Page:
Sun Nov 13, 2011 at 20:20 UTC
Dust particles act in an unusual way around Saturn. Instead of being attracted to the giant planet as might be expected, dust particles are ejected away from Saturn in streams that move at speeds of more than 62 miles (100 kilometers) per second.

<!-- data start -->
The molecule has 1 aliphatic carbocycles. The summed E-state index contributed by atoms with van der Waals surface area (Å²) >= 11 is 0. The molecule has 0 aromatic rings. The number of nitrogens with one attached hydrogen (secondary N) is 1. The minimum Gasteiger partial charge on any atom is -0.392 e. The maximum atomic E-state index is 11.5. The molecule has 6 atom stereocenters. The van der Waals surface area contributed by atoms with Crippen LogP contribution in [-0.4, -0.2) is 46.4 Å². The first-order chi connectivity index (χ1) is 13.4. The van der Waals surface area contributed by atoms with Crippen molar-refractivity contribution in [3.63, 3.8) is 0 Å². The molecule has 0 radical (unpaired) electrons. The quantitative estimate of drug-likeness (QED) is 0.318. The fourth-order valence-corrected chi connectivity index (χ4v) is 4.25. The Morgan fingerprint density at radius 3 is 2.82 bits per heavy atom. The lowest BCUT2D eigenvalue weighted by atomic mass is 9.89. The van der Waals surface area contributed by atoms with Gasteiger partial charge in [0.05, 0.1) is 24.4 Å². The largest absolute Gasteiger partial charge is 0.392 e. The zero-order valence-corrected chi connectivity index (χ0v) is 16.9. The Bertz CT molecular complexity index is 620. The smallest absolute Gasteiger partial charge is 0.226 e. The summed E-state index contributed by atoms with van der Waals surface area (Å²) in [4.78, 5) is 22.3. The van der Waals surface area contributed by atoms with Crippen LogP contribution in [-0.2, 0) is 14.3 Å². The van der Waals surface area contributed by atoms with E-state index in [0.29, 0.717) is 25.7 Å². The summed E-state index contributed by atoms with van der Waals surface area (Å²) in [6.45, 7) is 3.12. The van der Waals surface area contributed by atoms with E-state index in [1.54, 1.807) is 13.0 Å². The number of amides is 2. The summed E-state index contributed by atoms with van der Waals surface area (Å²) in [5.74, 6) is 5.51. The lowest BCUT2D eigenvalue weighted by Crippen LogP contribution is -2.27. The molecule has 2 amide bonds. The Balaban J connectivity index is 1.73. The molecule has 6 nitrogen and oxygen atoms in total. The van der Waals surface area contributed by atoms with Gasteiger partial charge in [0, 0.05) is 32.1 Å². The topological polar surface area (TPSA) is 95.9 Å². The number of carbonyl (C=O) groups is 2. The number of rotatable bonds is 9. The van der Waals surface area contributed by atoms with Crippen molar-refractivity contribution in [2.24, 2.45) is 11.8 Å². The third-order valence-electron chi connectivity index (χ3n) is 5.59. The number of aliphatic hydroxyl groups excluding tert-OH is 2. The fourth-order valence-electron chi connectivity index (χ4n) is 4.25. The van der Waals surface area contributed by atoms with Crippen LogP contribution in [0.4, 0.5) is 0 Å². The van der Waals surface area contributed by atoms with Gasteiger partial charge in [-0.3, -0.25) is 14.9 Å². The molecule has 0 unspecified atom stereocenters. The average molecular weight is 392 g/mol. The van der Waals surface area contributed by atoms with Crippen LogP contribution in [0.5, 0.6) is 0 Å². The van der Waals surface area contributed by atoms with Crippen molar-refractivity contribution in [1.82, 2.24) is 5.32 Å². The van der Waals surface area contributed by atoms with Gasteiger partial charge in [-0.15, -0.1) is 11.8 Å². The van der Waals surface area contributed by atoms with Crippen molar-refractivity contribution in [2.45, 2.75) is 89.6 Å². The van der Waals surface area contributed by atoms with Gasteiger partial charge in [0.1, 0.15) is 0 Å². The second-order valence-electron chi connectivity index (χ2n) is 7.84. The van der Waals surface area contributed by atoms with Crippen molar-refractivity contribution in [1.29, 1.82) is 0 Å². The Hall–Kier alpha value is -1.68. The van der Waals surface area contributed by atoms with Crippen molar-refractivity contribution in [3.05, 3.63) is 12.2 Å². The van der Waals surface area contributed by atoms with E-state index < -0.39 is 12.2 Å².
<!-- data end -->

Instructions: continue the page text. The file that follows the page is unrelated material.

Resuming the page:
Using data from Cassini, a team of scientists led by H.-W. (Sean) Hsu has now successfully modeled these dust streams. They found that the streams result from the effects of the solar wind and Saturn's magnetic field on tiny, electrically charged dust particles in Saturn's vicinity. Studying the dust stream phenomenon, at both Saturn and Jupiter, provides new information on the sources of the dust as well as interactions within the mix of electrons, ions, and neutrals in which the charged dust is immersed, called a dusty plasma.